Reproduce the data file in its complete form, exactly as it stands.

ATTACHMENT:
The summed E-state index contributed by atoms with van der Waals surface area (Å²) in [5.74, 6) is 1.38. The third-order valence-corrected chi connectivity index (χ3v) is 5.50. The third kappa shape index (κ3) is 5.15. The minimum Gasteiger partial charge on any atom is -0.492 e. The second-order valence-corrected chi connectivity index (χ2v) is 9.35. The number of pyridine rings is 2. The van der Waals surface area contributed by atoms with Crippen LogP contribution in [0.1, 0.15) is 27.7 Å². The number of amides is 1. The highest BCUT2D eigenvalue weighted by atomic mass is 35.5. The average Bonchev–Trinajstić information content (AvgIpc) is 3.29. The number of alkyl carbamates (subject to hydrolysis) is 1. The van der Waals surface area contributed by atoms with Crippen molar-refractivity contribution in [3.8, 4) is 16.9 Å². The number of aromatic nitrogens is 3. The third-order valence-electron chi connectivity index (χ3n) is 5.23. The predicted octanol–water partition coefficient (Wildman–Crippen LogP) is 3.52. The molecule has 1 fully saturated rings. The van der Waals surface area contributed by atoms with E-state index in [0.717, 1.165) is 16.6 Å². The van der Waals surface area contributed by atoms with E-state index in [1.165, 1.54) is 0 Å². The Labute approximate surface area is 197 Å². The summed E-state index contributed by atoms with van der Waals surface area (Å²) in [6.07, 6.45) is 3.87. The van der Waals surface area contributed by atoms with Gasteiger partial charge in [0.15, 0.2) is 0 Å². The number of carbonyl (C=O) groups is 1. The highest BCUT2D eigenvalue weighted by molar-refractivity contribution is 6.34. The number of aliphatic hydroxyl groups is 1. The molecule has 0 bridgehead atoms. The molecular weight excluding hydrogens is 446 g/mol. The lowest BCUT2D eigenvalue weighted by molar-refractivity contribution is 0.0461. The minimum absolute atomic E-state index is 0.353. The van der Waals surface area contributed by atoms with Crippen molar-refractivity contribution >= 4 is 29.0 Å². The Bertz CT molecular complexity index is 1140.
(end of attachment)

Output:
The summed E-state index contributed by atoms with van der Waals surface area (Å²) in [5.74, 6) is 1.38. The third-order valence-corrected chi connectivity index (χ3v) is 5.50. The third kappa shape index (κ3) is 5.15. The minimum Gasteiger partial charge on any atom is -0.492 e. The second-order valence-corrected chi connectivity index (χ2v) is 9.35. The number of pyridine rings is 2. The van der Waals surface area contributed by atoms with Crippen LogP contribution in [0.1, 0.15) is 27.7 Å². The number of amides is 1. The highest BCUT2D eigenvalue weighted by atomic mass is 35.5. The average Bonchev–Trinajstić information content (AvgIpc) is 3.29. The number of alkyl carbamates (subject to hydrolysis) is 1. The van der Waals surface area contributed by atoms with Crippen molar-refractivity contribution in [3.8, 4) is 16.9 Å². The number of aromatic nitrogens is 3. The third-order valence-electron chi connectivity index (χ3n) is 5.23. The predicted octanol–water partition coefficient (Wildman–Crippen LogP) is 3.52. The molecule has 1 fully saturated rings. The van der Waals surface area contributed by atoms with E-state index in [0.717, 1.165) is 16.6 Å². The van der Waals surface area contributed by atoms with E-state index in [1.165, 1.54) is 0 Å². The Labute approximate surface area is 197 Å². The summed E-state index contributed by atoms with van der Waals surface area (Å²) in [6.07, 6.45) is 3.87. The van der Waals surface area contributed by atoms with Gasteiger partial charge in [0.15, 0.2) is 0 Å². The number of carbonyl (C=O) groups is 1. The highest BCUT2D eigenvalue weighted by molar-refractivity contribution is 6.34. The number of aliphatic hydroxyl groups is 1. The molecule has 0 bridgehead atoms. The molecular weight excluding hydrogens is 446 g/mol. The lowest BCUT2D eigenvalue weighted by molar-refractivity contribution is 0.0461. The minimum absolute atomic E-state index is 0.353. The van der Waals surface area contributed by atoms with Crippen molar-refractivity contribution >= 4 is 29.0 Å². The Bertz CT molecular complexity index is 1140.